Stieg Larsson, author of the monumentally popular Millennium novels--The Girl With the Dragon Tattoo, The Girl Who Played With Fire, and The Girl Who Kicked the Hornets' Nest--died of a heart attack in 2004. But before he died, he left behind an unfinished manuscript for a fourth Millennium novel, which has never seen the light of day.
Will we ever get to see book four in Larsson's series? First things first: Larsson's literary estate is the subject of a bitter legal battle at the moment. On one side are Larsson's father and brother, and on the other side, Eva Gabrielsson, his partner of 32 years. Gabrielsson is currently in possession of the manuscript, but she can't publish it without the consent of Larsson's relatives.
From time to time, details about the draft have leaked out. Last July, John-Henri Holmberg, a friend of Larsson's, revealed to journalists that the unfinished book took place in Canada. "The plot is set 120 kilometres north of Sachs Harbour, at Banks Island in the month of September," Larsson wrote in an e-mail to Holmberg. (He'd apparently been spending some time on Wikipedia. "Did you know that 134 people live in Sachs Harbour, whose only contact with the world is a postal plane twice a week when the weather permits?" the e-mail goes on. "But there are 48,000 musk-ox and 80 different types of wild flowers that bloom during two weeks in early July, as well as an estimated 1,500 polar bears.")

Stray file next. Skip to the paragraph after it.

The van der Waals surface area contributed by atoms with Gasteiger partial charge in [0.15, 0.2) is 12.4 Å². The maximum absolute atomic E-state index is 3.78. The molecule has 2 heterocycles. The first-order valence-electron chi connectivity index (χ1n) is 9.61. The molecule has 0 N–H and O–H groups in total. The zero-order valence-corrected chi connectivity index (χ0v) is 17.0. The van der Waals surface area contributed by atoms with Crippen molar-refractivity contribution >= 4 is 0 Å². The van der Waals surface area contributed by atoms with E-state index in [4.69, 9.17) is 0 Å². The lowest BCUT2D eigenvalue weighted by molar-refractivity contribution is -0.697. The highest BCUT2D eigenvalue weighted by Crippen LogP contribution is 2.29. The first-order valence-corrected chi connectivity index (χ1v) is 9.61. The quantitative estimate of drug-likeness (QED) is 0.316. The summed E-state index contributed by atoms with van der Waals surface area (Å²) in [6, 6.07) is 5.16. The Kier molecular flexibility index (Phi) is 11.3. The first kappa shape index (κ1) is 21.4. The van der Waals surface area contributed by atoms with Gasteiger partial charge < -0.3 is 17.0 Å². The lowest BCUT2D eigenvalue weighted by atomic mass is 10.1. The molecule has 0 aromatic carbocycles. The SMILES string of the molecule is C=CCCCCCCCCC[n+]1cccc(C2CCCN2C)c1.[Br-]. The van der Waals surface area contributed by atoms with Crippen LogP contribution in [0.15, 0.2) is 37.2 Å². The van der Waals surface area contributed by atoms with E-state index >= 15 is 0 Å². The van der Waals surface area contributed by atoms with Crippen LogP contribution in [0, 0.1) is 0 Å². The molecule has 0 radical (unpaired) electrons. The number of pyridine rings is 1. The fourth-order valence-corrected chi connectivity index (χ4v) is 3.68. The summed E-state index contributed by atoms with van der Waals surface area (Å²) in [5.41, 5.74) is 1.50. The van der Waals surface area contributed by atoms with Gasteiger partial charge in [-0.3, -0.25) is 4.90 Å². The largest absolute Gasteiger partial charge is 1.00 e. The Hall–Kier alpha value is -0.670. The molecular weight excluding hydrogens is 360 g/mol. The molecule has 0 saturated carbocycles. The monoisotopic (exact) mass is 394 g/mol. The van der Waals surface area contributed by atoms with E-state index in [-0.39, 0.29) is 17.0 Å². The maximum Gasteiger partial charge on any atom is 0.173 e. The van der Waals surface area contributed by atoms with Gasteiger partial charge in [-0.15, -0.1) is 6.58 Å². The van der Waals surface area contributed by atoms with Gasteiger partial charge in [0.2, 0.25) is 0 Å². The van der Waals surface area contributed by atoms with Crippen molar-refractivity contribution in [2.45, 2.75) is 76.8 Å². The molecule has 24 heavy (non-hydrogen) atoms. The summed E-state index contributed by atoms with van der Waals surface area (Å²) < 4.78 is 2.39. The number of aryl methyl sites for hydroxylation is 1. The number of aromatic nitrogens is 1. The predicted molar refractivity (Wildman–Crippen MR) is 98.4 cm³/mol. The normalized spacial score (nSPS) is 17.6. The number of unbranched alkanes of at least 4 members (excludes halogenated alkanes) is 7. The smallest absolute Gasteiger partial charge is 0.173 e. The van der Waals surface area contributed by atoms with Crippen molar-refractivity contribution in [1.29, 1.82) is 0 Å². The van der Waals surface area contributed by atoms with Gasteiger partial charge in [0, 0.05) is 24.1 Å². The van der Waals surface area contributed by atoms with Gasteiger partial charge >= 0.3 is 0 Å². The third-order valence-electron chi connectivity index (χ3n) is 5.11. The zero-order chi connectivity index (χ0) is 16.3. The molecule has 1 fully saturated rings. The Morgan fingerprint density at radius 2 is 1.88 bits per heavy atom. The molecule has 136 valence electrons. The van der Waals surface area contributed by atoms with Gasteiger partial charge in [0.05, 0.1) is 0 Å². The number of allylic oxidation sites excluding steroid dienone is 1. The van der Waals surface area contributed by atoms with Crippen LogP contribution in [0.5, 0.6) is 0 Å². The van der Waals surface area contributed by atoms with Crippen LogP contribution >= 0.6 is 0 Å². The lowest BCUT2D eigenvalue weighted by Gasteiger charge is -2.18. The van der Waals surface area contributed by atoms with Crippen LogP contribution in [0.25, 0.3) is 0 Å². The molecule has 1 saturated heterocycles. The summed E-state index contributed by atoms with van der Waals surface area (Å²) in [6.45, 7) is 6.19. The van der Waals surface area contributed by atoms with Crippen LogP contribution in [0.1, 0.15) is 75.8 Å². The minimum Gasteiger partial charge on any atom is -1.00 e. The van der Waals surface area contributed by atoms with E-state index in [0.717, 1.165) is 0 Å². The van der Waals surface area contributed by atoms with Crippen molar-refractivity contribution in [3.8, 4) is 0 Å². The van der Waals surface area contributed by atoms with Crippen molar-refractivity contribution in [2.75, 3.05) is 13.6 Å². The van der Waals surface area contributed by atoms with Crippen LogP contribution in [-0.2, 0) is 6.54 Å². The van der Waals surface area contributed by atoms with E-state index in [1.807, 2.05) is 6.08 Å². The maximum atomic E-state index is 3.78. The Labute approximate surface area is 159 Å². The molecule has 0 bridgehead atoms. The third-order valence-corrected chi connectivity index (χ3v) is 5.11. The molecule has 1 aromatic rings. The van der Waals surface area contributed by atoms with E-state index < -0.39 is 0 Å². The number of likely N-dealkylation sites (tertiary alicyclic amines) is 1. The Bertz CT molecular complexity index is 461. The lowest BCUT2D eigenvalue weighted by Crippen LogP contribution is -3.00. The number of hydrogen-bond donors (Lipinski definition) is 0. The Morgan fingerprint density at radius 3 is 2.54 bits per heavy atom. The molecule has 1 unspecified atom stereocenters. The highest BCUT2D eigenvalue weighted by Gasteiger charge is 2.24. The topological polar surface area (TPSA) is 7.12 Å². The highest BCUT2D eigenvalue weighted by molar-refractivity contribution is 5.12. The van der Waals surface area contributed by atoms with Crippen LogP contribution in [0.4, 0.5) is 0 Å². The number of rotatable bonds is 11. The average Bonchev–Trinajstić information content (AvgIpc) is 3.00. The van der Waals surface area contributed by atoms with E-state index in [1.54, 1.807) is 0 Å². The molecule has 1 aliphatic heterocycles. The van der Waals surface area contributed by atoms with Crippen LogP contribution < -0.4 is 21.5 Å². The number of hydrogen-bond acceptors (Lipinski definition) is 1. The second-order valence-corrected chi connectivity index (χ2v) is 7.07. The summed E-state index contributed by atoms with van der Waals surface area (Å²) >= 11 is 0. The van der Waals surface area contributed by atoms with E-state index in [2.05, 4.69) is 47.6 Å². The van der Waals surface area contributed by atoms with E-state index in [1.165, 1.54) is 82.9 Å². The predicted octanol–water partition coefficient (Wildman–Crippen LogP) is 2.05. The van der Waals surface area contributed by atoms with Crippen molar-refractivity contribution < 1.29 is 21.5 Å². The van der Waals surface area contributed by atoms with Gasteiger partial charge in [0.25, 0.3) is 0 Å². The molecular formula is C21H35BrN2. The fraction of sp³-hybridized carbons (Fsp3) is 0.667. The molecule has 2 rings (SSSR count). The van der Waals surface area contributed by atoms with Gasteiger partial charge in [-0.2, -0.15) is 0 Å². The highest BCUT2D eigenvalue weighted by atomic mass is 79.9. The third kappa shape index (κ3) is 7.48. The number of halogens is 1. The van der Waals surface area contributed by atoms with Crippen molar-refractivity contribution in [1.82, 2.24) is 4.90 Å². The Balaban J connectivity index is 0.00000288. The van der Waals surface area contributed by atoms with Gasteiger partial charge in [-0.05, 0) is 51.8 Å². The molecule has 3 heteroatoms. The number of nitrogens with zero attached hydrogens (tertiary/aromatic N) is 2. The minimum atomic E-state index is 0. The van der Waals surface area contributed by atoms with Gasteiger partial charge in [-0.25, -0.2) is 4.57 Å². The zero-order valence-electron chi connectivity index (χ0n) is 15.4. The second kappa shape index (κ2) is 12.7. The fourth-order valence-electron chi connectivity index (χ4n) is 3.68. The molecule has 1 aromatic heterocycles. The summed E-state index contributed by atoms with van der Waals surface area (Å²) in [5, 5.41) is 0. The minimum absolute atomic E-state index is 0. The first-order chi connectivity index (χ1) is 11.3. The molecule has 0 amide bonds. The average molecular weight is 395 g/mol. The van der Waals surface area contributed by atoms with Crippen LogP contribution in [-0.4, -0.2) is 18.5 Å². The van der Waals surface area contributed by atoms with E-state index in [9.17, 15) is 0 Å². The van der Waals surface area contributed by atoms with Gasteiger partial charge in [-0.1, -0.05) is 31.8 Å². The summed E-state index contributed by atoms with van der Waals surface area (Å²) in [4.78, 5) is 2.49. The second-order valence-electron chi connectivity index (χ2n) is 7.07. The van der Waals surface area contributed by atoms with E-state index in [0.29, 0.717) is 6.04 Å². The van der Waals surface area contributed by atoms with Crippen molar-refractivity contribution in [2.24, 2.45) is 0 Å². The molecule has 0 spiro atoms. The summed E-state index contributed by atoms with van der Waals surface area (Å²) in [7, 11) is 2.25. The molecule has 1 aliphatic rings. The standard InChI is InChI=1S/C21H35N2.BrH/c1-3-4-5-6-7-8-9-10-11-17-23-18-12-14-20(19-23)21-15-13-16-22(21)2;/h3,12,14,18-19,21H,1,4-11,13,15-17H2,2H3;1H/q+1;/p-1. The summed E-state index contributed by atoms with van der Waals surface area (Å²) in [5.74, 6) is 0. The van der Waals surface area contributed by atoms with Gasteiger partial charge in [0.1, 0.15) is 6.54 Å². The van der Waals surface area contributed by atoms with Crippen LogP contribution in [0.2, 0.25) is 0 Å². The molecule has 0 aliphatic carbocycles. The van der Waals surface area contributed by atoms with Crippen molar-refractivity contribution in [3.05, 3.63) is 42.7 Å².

Now, it seems, we know a tiny bit more. Kurdo Baski, described by The Hollywood Reporter as a "confidant" of Larsson's, has said that Camilla Salander--twin sister of the titular "girl with the dragon tattoo" Lisbeth Salander, and a character of whom readers haven't seen much to date--plays a major role in the plot of the fourth book.
Baski says that the fourth book is concerned with the relationship between Salander and the journalist Mikael Blomqvist (though which Salander isn't specified). And Baksi confirmed that the book is set on Banks Island. Which is the world's 24th largest island and Canada's fifth largest island, for anyone keeping score.
This article is from the archive of our partner The Wire.
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